Earth Day And Libraries: Investing In Our Planet
Published: April 24, 2023 by Loida Garcia-Febo, Health and Wellness Ambassador
Libraries and library workers are very much involved in preserving our planet. We love Mother Earth and are contributing to climate action and environmental resilience. These are part of the United Nations (UN) Sustainable Development Goals (SDGs) which are a call to action to end poverty, improve the lives and prospects of everyone, everywhere, and protect the planet while tackling climate change and working to preserve our oceans and forests. We can all contribute from where we are.
Libraries across the nation have partnered with different organizations and local government to develop a myriad of events to celebrate Earth Day. Here I am sharing some examples to inspire all types of libraries to celebrate Earth Day or year-round celebrations:
The Morris Library at the University of Delaware co-sponsored an Earth Day Mapathon where attendees used their laptops to map buildings in Nigeria to improve flooding preparedness and response. The event was presented by the University of Delaware Information Technologies Department, Geography and Spatial Sciences, and the University of Delaware Library, Museums and Press.
The West Valley Regional Branch Library of Los Angeles Public Library hosted an event about echo-vehicles where participants learned about the engineering design process to build vehicles out of upcycled materials and then they watched a big race.
The library at the Luisa Valderrama Public School in Puerto Rico collaborated with the local town’s Earth Day celebrations featuring four days of storytelling, crafts, and guided tours of a state forest. Free transportation was provided to participants.
The SJSU iSchool is celebrating Earth Day with the event “Earth Day 2023: Sustainability and Libraries” featuring short films and a conversation with librarians leading sustainability efforts. Established in 1970, Earth Day has grown into a global celebration mobilizing 1 billion people every year.
Library associations are supporting a sustainable world by establishing committees to support the role of libraries in preserving our planet.
IFLA’s Environment, Sustainability, and Libraries Section (ENSULIB) definition of what a Green Library is available for downloading in 25 languages. They define a green library as a synonym for a green and sustainable library, which is a library taking into account environmental, economic and social sustainability.
“Green and sustainable libraries may be of any size, but they should have a clear sustainability agenda, which includes green buildings and equipment, green office principles, sustainable economy, sustainable library services, social sustainability, environmental management and commitment to general environmental goals and programmes”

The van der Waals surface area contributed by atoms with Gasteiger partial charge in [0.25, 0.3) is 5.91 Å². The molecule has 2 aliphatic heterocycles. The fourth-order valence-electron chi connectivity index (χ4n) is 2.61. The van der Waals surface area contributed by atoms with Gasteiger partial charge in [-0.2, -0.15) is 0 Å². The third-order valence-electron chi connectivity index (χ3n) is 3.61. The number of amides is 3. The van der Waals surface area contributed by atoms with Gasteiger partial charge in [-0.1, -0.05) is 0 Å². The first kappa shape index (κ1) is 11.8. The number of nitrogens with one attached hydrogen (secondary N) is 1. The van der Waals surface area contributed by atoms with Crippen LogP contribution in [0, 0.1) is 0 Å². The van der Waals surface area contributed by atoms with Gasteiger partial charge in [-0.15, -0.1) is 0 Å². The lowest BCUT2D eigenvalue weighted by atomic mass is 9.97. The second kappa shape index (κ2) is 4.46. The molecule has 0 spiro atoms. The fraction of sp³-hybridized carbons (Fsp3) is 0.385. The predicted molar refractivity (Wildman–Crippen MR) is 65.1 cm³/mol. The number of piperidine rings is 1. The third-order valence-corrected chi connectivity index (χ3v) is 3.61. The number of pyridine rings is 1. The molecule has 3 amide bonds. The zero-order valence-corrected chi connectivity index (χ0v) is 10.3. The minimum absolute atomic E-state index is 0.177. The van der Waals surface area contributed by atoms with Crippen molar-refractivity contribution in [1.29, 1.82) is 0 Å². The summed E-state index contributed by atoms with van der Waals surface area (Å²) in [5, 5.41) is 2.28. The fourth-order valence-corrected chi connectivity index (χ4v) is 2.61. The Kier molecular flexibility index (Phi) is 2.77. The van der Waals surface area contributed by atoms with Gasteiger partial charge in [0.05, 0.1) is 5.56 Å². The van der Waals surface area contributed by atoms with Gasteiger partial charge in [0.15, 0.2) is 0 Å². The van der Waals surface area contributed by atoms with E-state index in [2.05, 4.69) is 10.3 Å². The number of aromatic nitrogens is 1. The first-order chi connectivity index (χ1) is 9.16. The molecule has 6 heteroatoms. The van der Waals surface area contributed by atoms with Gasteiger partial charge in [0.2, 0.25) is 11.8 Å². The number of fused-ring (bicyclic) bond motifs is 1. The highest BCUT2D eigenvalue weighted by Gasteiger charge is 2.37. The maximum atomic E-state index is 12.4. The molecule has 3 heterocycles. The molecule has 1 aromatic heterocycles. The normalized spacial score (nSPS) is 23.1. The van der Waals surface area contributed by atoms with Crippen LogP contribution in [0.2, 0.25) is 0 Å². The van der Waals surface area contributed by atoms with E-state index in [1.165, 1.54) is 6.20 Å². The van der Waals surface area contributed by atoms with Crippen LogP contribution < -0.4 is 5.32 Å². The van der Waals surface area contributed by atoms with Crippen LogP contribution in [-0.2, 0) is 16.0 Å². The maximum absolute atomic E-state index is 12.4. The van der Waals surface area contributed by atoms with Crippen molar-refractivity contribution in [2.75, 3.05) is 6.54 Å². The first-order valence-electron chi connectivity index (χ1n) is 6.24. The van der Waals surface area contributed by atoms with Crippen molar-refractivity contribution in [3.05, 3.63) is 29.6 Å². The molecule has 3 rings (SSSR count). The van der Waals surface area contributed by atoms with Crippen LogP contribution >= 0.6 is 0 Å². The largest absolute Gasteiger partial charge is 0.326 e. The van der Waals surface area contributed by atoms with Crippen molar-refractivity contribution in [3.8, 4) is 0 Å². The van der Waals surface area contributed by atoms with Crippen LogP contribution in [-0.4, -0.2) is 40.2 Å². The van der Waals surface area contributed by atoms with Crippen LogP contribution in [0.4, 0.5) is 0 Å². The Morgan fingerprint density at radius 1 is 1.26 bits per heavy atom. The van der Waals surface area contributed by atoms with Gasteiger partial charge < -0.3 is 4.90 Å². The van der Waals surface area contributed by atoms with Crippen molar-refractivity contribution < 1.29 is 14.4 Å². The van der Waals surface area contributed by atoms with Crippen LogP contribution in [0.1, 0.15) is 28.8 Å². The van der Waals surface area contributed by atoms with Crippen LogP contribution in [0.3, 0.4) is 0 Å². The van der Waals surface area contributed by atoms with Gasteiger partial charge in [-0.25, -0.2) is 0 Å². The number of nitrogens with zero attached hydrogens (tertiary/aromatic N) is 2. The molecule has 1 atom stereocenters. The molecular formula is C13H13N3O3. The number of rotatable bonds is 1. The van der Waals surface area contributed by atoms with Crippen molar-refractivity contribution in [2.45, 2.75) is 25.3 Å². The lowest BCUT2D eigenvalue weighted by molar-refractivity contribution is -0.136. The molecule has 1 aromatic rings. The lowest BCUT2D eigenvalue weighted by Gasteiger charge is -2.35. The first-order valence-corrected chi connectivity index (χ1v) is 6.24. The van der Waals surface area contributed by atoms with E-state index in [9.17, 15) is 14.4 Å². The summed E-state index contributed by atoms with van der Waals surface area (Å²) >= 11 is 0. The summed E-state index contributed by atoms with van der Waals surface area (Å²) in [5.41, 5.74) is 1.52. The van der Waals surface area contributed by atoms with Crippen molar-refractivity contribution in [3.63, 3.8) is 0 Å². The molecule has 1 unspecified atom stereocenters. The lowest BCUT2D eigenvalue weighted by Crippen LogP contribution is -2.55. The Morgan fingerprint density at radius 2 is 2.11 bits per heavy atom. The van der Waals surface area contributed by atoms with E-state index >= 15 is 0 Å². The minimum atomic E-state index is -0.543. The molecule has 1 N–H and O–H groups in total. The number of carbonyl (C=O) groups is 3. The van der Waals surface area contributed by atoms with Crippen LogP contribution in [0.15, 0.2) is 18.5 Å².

ALA’s Sustainable Round Table, provide resources for collections, programs, and services to help preserve our planet. Students’ membership is free! Its members maintain a library of resources including a booklist of sustainably themed children’s books. Annually, the Round Table recognizes one library that go above and beyond in meeting the wellness needs of their staff with the SustainRT Citation for Wellness in the Workplace, established by Loida Garcia-Febo during her ALA Presidency.
The ALA’s Task Force on the United Nations 2030 Sustainable Development Goals created charts featuring academic, public, and school libraries contributions to sustainability. The Task Force created downloadable charts that libraries can customize to show how their programs and services are supporting the SDGs. Additionally, they created bookmarks that libraries can print for their book clubs discussing sustainable development.
Around the globe other library associations such as the Australian Library and Information Association (ALIA) and The Chartered Institute of Library and Information Professionals (CILIP) in the UK have established groups to promote and support green and sustainable libraries.
Librarians are researching ways in which libraries can support development. Nathalice Cardoso conducted the research “Social Responsibility of Library Science in Transforming Society to achieve Sustainable Development Goals (SDGs).” As a result, she developed a calculator to help librarians know how their libraries are contributing to achieve the SDGs. Librarians need to answer a set of questions to receive a score and see how their libraries are doing.
Another result of Cardoso’s research was a checklist for libraries to provide insights into the topic of the SDGs and to encourage more librarians to think about actions and implement them in libraries.
Recently, The Mortenson Center for International Library Programs introduced the concept of an Information Action Brief (IAB) which can be used as a social justice tool to encourage the research community to stretch itself and apply findings of their scholarship to take actions for direct community well-being and sustainability.
Furthermore, as per Albright, Chu, Du, and Mehra in Inspiring Information Communities to Advance the UN Sustainable Development Goals, “An IAB is conceptualized as a multipurpose format that incorporates aspects of a policy statement, research and education approach, strategic action instrument, and social awareness campaign, all rolled into one tool.
I hope we are inspired by how libraries, librarians, and library associations are supporting the sustainable development of our planet.